“Moreover when ye fast, be not, as the hypocrites, of a sad countenance: for they disfigure their faces, that they may appear unto men to fast. Verily I say unto you, They have their reward. But thou, when thou fastest, anoint thine head, and wash thy face; That thou appear not unto men to fast, but unto thy Father which is in secret: and thy Father, which seeth in secret, shall reward thee openly.” (Matthew 6:16-18)

 

“Then spake Jesus to the multitude, and to his disciples, Saying, The scribes and the Pharisees sit in Moses' seat: All therefore whatsoever they bid you observe, that observe and do; but do not ye after their works: for they say, and do not. For they bind heavy burdens and grievous to be borne, and lay them on men's shoulders; but they themselves will not move them with one of their fingers. But all their works they do for to be seen of men: they make broad their phylacteries, and enlarge the borders of their garments, And love the uppermost rooms at feasts, and the chief seats in the synagogues, And greetings in the markets, and to be called of men, Rabbi, Rabbi. But be not ye called Rabbi: for one is your Master, even Christ; and all ye are brethren.” (Matthew 23:1-8)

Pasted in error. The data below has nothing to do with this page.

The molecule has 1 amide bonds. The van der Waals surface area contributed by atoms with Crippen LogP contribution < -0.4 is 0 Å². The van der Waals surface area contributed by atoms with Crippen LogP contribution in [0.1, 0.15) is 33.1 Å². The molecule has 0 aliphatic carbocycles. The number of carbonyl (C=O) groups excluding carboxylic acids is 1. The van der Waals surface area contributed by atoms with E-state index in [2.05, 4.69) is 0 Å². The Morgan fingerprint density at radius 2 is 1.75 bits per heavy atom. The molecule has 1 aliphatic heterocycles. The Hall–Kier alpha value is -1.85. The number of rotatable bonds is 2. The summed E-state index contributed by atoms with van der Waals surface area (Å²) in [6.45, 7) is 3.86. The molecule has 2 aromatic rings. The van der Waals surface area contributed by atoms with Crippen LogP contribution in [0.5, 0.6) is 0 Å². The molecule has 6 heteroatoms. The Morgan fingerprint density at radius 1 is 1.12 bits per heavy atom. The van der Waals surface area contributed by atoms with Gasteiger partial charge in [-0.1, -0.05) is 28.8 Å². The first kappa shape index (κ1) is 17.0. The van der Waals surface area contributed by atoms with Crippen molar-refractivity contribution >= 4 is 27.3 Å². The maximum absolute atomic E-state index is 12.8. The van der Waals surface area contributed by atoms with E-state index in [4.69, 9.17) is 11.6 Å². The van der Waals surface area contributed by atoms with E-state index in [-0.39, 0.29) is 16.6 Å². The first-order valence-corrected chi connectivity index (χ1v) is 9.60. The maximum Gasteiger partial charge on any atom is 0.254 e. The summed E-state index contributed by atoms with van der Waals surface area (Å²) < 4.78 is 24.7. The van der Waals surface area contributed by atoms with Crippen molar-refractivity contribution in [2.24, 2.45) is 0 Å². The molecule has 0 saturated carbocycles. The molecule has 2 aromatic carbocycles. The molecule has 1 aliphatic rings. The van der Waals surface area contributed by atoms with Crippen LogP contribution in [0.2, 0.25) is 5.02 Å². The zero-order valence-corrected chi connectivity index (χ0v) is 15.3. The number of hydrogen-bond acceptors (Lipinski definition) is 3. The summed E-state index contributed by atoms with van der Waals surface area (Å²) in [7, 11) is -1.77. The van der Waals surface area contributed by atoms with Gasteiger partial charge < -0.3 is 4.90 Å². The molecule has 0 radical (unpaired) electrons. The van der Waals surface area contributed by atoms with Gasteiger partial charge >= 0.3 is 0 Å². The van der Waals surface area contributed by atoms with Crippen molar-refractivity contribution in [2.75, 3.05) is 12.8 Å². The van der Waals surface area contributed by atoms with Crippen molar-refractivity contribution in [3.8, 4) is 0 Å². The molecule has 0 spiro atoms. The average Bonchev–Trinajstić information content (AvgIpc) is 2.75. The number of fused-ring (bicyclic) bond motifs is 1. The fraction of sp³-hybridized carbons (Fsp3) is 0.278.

“Woe unto you, scribes and Pharisees, hypocrites! for ye compass sea and land to make one proselyte, and when he is made, ye make him twofold more the child of hell than yourselves.” (Matthew 23:15)